I apologise for the fact that The Week in Movies has been MIA the past few weeks, but it’s back now, and I’ve got more of a handle on the process of writing it, so that I don’t get overloaded and fail to write it again.
Død Snø (18)
DIR: Tommy Wirkola
This Norwegian movie isn’t, as some in the press have credited it, the first movie to feature Nazi zombies (I’ve seen Zombie Lake, which, despite the copious nudity, is one of the least entertaining things I’ve ever seen, and I know there are others out there) but it was that simple comment, along with the pitch perfect tagline: “Ein, Zwei, Die” that has had me hankering to see Dead Snow since I first heard about it early last year.
Sadly it’s something of a letdown. You expect a film about nazi zombies to have by the numbers plot, but Dead Snow’s is so rote, so familiar, so utterly in love with horror cliché, that it is often laughable. There are, of course, huge gaps in the logic of the plot (exactly how do the characters decide who takes the car keys, for example) but then this is a film about holidaying medical students being attacked by nazi zombies.
Tommy Wirkola definitely has an eye, and there’s some invention (as well as some blatant theft) in the death scenes, but all too often the good intentions are undone by a very evident low budget, resulting in rather plastic looking heads to be ripped in two, and the violence looking rather cartoony. Dead Snow is packed with more stupidity than a trivial pursuit game between Paris Hilton, Britney Spears and Lindsay Lohan but it overcomes that, and the cheapness, and the ropey script and performances, by just being plain fun. You have to be in the right mood, but if, as a horror fan, you can’t enjoy these 88 very silly minutes I’d be quite surprised.
Afghan Star (PG)
DIR: Havana Marking
This entertaining documentary follows the making and reception of the third season (a fact that goes unmentioned in the film) of Afghan Star; Afghanistan’s version of Pop Idol. The thing is, Havana Marking’s film isn’t really about Afghan Star as much as it is about the changing face of Afghanistan, and in that respect the competition is actually the least interesting aspect of this film. Most riveting is the story about contestant Setara Hussainzada, a 22-year-old woman who clearly longs to live in a society where she can be a normal, modern, young woman. When she is voted out of the show Setara dances during her final song, and the reaction is shocking. Even the other contestants say it was bad thing to do, and later Marking’s camera shows people in Setara’s hometown who believe she should be killed - KILLED - for uncovering her hair and dancing on TV.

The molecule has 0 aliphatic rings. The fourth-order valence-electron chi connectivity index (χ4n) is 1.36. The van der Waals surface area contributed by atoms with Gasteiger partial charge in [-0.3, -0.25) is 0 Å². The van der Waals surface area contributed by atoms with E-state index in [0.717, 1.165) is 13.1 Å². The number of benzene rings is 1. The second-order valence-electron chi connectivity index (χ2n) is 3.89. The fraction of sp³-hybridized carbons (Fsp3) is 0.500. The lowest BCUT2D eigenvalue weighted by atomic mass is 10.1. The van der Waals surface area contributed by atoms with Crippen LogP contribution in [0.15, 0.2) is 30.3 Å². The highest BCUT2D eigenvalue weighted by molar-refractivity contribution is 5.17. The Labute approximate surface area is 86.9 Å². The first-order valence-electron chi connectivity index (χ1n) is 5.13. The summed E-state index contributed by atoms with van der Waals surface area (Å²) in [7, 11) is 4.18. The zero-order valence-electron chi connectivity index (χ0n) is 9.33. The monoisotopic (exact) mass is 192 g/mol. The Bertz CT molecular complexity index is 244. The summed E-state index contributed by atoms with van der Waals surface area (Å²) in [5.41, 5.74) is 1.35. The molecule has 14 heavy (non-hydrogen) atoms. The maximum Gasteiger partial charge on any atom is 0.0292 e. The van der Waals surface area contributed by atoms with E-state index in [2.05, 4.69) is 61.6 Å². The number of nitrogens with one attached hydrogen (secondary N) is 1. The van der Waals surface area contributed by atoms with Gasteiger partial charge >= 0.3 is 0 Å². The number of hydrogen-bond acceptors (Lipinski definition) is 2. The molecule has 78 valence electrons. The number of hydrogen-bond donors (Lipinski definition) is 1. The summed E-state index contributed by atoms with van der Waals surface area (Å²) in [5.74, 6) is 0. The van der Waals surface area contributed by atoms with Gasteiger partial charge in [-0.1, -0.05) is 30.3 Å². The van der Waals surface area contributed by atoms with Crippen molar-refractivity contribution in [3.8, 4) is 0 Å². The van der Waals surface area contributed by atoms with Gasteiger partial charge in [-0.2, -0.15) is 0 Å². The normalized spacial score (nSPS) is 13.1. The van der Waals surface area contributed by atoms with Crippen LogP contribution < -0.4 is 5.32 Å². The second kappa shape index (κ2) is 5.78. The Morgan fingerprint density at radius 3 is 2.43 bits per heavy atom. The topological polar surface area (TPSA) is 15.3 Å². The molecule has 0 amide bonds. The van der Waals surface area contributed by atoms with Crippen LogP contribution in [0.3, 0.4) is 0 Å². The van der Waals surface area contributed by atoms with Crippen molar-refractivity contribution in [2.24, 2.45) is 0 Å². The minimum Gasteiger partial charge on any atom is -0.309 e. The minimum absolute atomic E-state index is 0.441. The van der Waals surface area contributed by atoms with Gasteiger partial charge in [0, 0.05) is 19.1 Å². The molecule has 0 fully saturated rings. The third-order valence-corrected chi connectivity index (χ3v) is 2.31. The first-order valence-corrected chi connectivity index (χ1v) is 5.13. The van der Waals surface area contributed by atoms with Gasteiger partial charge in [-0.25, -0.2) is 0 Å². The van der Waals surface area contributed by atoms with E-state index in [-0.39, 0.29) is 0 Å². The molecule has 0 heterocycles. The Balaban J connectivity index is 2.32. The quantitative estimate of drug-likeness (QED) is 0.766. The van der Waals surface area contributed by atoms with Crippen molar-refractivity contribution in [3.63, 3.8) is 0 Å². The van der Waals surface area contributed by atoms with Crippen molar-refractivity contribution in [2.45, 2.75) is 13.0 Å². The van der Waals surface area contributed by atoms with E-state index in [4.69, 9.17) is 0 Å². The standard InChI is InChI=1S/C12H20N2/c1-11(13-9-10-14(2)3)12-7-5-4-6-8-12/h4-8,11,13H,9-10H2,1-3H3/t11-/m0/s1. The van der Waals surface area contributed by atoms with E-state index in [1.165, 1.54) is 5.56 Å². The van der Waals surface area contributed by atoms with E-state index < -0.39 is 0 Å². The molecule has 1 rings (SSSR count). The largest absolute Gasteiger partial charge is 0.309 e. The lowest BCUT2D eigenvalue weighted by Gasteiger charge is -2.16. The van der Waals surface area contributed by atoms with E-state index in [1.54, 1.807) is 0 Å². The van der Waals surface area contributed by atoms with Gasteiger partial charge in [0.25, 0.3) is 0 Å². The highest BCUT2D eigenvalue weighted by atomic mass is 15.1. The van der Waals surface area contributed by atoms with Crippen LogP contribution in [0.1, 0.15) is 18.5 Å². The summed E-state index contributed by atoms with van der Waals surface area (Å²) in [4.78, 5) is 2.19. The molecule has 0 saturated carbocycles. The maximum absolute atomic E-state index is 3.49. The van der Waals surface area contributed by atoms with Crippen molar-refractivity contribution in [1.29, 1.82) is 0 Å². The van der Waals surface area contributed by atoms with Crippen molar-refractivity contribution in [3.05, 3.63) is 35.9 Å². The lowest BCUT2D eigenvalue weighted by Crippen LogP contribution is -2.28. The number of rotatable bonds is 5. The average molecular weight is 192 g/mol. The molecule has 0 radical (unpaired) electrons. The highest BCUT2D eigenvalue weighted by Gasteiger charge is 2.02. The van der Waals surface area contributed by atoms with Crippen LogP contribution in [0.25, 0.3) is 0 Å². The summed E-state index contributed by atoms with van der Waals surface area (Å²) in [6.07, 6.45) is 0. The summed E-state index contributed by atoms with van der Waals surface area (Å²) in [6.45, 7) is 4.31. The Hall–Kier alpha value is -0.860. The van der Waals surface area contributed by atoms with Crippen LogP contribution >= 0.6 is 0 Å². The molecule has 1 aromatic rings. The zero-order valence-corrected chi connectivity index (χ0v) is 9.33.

Though this side of the film makes for depressing viewing, much of the rest is uplifting. What’s really striking is the joy that both the contestants and the audience get from music (which had, when this film was shot, only again become legal in Afghanistan five years previously). It’s a film that exposes deep ethnic division, but which also shows music bringing people together and while, directorially, Marking adheres to the popular model established by Spellbound what her film has to say is fascinating, exposing a cultural movement you’d never expect, and which may yet prove to be very important.
Il Divo (15)
DIR: Paolo Sorrentino
I need to go back to this film about Italy’s apparently corrupt seven time Prime Minister Giulio Andreotti (Toni Servillo, in a masterfully understated performance), because it’s so dense, so packed with incident and so soaked in the minutiae of Italian politics in the early 90’s that I found it, at times, a little baffling. However, I was absolutely blown away by it. It looks unlike almost any film I’ve seen. Sorrentino’s shot selection is odd, but effective, and incredibly kinetic. He makes brilliant, if unusual, use of slow motion, close ups, moving and static cameras and weaves them together in an entirely individual looking film which just kept on thrilling me with its audacious choices.